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Hydrodynamic Flows in Electrowetting

[+] Author Affiliations
Kwan Hyoung Kang

Pohang University of Science and Technology, Pohang, Republic of Korea

Paper No. ICNMM2009-82134, pp. 1259-1266; 8 pages
doi:10.1115/ICNMM2009-82134
From:
  • ASME 2009 7th International Conference on Nanochannels, Microchannels, and Minichannels
  • ASME 2009 7th International Conference on Nanochannels, Microchannels and Minichannels
  • Pohang, South Korea, June 22–24, 2009
  • Conference Sponsors: Nanotechnology Institute
  • ISBN: 978-0-7918-4349-9 | eISBN: 978-0-7918-3850-1
  • Copyright © 2009 by ASME

abstract

In the first part, I will present the hydrodynamic flows generated inside a droplet in electrowetting when an ac voltage is applied. In order to find out the characteristics and origin of the flows, we investigated the flow pattern for a sessile droplet for various conditions. A shape oscillation of a droplet was observed in the low-frequency range by a high-speed camera. The shape oscillation is responsible for the low-frequency flow. The flow at high frequency is caused by some electrohydrodynamic effect. In the second part, an experimental and theoretical work will be presented concerning the shape oscillation of sessile droplet. A set of shape mode equations is derived to describe unsteady motions of a sessile drop actuated by electrowetting. It is revealed that resonance occurs at certain frequencies and the oscillation pattern is significantly dependent on the applied AC frequencies. The domain perturbation method is used to derive the shape mode equations under the assumptions of weak viscous effect and small deformation of drop. The electrical force concentrated on the three-phase contact line is approximated as a delta function, which is decomposed and substituted into each shape mode equation as a forcing term. The theoretical results on the shape and the frequency responses are compared with experimental results, which shows a qualitative agreement. Finally, I will present a novel method to actuate oscillation of a sessile bubble or oil drop in a fluid to produce steady streaming within the fluid. This method is based on time-periodic control of the wettability of the bubble or drop by electrowetting. Jet velocity is proportional to oscillation amplitude and is greatest at natural oscillation frequencies. Analytical and numerical analyses indicate that the jet is produced by steady streaming in the Stokes layer.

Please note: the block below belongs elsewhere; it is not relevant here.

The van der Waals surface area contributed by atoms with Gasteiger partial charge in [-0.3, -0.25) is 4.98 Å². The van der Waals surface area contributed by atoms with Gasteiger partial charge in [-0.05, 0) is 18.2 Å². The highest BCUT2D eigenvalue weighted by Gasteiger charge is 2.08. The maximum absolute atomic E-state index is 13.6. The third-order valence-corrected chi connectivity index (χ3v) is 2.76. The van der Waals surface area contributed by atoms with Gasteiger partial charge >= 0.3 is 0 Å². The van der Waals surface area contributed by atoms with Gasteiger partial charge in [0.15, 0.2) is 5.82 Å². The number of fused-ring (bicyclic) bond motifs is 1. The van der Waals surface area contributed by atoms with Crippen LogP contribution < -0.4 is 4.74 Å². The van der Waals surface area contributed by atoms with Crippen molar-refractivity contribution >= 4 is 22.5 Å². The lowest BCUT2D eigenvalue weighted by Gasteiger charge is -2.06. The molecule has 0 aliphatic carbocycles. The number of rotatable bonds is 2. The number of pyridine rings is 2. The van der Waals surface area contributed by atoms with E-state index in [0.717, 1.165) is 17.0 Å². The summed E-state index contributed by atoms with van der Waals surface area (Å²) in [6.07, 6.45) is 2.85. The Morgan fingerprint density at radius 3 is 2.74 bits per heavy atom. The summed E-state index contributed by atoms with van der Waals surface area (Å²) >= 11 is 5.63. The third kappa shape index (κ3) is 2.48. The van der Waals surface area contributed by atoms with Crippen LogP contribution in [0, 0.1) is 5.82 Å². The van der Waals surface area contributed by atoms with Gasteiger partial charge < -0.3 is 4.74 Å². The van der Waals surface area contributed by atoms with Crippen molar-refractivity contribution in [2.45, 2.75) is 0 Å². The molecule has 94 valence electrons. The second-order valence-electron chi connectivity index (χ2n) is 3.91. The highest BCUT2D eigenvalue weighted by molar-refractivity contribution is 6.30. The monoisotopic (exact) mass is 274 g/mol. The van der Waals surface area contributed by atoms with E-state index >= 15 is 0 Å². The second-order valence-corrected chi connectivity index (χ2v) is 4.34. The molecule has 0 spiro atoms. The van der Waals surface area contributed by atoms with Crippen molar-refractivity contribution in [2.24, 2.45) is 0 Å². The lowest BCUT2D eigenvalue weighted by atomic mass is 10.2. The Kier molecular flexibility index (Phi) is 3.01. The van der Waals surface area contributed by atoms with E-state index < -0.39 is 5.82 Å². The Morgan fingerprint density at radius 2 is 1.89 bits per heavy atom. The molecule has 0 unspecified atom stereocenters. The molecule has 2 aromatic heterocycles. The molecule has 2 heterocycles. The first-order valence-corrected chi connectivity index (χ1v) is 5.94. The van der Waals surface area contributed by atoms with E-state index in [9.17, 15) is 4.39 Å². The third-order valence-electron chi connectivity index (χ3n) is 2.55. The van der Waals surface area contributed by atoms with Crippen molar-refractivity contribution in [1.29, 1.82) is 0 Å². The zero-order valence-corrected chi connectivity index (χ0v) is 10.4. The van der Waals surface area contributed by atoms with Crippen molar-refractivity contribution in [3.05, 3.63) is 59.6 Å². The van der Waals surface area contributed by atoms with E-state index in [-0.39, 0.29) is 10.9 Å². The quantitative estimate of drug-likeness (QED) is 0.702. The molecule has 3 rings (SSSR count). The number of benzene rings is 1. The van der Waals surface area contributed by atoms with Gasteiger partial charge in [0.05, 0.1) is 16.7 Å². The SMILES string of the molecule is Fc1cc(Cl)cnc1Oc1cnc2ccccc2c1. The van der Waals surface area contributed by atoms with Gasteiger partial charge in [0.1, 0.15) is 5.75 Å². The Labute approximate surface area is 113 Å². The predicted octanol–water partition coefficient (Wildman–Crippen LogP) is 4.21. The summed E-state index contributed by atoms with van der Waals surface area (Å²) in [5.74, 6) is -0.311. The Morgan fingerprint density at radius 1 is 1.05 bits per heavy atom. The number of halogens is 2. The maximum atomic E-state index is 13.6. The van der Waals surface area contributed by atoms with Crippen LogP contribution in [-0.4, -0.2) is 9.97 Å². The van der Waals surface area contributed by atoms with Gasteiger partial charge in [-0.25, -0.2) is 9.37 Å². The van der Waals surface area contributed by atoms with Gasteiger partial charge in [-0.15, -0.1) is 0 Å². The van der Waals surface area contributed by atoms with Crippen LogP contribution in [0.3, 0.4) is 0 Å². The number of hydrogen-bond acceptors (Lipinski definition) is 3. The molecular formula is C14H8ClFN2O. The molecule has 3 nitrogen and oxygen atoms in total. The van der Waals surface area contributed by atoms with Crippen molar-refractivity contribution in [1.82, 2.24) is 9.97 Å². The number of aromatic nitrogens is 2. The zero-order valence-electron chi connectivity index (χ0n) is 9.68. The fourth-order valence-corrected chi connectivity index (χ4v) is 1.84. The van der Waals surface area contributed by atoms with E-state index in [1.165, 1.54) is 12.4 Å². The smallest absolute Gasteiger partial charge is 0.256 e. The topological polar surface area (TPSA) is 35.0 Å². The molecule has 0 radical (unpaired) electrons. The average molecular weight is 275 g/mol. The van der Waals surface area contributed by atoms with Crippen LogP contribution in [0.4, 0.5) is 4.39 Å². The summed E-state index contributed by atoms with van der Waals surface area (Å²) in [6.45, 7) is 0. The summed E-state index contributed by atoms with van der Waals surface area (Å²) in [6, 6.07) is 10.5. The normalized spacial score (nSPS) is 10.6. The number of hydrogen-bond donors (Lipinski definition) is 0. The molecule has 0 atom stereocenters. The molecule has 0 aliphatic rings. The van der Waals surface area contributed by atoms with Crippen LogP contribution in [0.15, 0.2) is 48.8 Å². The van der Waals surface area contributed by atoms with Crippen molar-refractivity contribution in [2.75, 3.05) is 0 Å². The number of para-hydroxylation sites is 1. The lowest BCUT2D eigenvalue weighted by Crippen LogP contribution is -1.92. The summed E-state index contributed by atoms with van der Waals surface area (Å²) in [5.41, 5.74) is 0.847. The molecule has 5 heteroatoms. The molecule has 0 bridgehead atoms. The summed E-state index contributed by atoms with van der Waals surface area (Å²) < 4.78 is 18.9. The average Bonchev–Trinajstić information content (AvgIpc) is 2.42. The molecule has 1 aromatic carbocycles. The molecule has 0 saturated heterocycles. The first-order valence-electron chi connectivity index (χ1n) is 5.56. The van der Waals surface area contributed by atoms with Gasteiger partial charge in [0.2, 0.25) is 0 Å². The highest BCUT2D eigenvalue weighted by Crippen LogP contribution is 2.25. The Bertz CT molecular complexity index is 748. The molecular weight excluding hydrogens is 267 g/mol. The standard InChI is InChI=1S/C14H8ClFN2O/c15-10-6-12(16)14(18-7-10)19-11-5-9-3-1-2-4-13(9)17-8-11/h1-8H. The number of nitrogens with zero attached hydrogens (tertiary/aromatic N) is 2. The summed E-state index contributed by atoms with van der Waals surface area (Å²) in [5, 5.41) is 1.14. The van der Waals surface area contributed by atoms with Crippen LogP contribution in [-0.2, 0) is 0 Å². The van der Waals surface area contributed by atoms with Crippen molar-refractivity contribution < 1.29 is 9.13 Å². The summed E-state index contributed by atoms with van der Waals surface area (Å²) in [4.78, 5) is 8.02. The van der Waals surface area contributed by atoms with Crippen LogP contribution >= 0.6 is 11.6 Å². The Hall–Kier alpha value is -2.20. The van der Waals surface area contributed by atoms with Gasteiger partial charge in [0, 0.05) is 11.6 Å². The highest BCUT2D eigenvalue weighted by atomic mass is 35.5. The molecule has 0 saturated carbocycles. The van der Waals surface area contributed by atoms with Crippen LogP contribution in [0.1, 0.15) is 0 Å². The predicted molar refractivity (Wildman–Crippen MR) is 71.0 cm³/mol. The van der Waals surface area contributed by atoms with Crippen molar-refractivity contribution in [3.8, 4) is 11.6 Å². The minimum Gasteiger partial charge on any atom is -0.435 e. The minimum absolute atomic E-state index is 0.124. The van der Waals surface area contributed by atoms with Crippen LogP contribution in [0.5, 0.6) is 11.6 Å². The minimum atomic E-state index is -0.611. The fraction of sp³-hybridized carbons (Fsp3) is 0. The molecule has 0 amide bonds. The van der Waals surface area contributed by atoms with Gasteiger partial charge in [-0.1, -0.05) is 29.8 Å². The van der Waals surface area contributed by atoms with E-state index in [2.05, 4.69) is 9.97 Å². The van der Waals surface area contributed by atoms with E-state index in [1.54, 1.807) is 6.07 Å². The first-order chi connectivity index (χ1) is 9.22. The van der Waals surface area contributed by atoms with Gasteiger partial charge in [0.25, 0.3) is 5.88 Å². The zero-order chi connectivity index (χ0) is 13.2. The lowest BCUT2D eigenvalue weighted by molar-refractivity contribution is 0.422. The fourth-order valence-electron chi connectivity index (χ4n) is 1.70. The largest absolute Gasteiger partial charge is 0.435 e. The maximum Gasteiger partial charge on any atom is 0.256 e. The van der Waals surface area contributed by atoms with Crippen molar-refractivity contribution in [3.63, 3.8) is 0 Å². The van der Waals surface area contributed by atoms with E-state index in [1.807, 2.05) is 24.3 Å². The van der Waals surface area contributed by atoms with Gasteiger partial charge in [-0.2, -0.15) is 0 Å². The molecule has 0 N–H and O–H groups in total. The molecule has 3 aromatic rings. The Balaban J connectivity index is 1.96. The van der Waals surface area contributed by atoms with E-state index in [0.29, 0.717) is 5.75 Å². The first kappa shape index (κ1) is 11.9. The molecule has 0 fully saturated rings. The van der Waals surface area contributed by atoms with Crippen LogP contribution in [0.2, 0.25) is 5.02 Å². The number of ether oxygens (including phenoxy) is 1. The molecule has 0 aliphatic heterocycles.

Copyright © 2009 by ASME
Topics: Flow (Dynamics)

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